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Home-grown brilliance

Nov. 27, 2007
Upco Inc. Claremore, Number of employees – 80 2007 sales – N/A Markets served – Oil exploration and production. Plant Manager Bryan Tiger, President Bill Ridenour and Plant Engineer Erik Tietz, P.E., of Upco Inc. When oil ...

Upco Inc.
Claremore, Okla.
Number of employees – 80
2007 sales – N/A
Markets served – Oil exploration and production.

Plant Manager Bryan Tiger, President Bill Ridenour and Plant Engineer Erik Tietz, P.E., of Upco Inc.

When oil dropped to $10 a barrel in 1998, Upco Inc.’s business started to evaporate.

Upco manufactures sucker rods and other down-hole parts used to pump oil from low-pressure wells.

It had a reputation as a cost cutter in providing rods to the low end of the market, and as the low end producers started going out of business, Upco started heading in that same direction.

Today, Upco is prospering and has become known as a producer of some of the highest quality rods, bars and parts in the oil industry. What kept the shop from sliding further down that slippery slope was a change in top management and management attitude.

“I’ve worked for Upco for 20 years,” William “Bill” Ridenour, Upco’s president, said.

“Seven years ago we had lost a lot of business and were down from 120 employees to about 50.

The original owner/founder decided he didn’t want to run the business anymore, so I was able to buy him out and become president.

At that time, we were a costcutter and didn’t know what quality was. We knew that the key to long-term survival was to learn how to produce the quality parts that the major companies in the industry demanded. We started by building and empowering our management team and challenging them to figure out how we could produce the best rods in the industry,” Ridenour said.

He explained that the former owner had everyone in the factory reporting to him and didn’t want his department managers talking to each other.

Ridenour took a completely different approach.

Weekly managers’ meetings are now a regular part of their routine. Ridenour even had them all switch jobs with each other for six months so they could learn what the others needed to do their jobs.

When talking to Ridenour, or any of the managers, you rarely hear them use the word “I.” It is always “we did this” or “we decided that.”

Working as team, the managers and employees began looking at how they worked and what needed to be done differently to improve quality and productivity.

Seven years ago, the company’s machines were clustered in “villages” instead of being a part of a smooth workflow.

The machines were relocated to produce a workflow that enabled material to come into the plant, flow into and through the manufacturing process with minimal human intervention, and end up as finished goods on the loading dock in about a week. Along the way, numerous improvements in the manufacturing process were made.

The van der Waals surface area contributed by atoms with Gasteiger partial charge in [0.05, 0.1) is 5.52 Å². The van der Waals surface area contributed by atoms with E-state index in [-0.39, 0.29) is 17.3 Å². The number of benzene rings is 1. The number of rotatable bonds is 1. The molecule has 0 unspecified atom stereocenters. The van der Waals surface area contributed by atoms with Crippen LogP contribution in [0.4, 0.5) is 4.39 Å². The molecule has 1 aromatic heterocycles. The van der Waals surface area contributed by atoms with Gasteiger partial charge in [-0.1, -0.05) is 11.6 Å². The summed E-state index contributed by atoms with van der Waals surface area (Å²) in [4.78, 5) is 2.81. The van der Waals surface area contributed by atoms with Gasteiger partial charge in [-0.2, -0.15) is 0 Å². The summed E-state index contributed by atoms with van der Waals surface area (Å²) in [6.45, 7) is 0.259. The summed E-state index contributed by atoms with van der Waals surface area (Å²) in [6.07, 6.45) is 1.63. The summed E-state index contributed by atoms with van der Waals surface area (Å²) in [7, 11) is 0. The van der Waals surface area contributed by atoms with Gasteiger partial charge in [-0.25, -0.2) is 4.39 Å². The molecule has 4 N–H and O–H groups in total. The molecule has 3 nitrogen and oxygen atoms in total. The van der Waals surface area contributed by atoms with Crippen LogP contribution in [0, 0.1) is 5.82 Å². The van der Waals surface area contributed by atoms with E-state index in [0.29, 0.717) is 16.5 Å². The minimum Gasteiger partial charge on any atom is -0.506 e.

An eddy current machine was added to check the raw steel rods for hidden defects. The machine automatically rejects any rods that fail to meet the shop’s quality standards.

Ridenour and his team also designed and built a sophisticated material-handling system to move raw steel rods from the company’s receiving dock through a straightening machine. The material-handling system continues to route the rods through the eddy current testing, then sorts and delivers the approved rods to the operators at the foundry machines.

All of the automation design and construction on the material handling system was done by the shop’s employees with help from an outside licensed electrician who ensured that the electrical circuits met code. The electrician also helped with some of the automation programming.

The shop replaced old machines, and a heat treating furnace control was changed from analog to digital to improve heat regulation. Meanwhile, some of the shop’s machining was outsourced because it was cheaper than replacing worn out equipment to keep those processes in-house.

Every part of the manufacturing process was reviewed and ways were found to improve them.

Today, Upco turns out more product with 80 employees than it did with 120 employees, and the quality has improved so much that customers now are looking at the shop as a supplier of high-quality solutions instead of low-cost parts.

“Our rods used to have a high field-failure rate.

At a cost of $25,000 to $100,000 per failure (the cost of pulling a broken rod from a well), companies that could afford to pay for high-quality rods would not do business with us. With our quality improvements we are not getting field failures anymore, and companies that can afford to pay a premium for high-quality rods are becoming our major customers,” Ridenour said.

Continuing to improve quality and productivity has become Upco’s mindset. It has saved the company from going out of business, and it has raised it to a position as a premier provider of high-quality application solutions.

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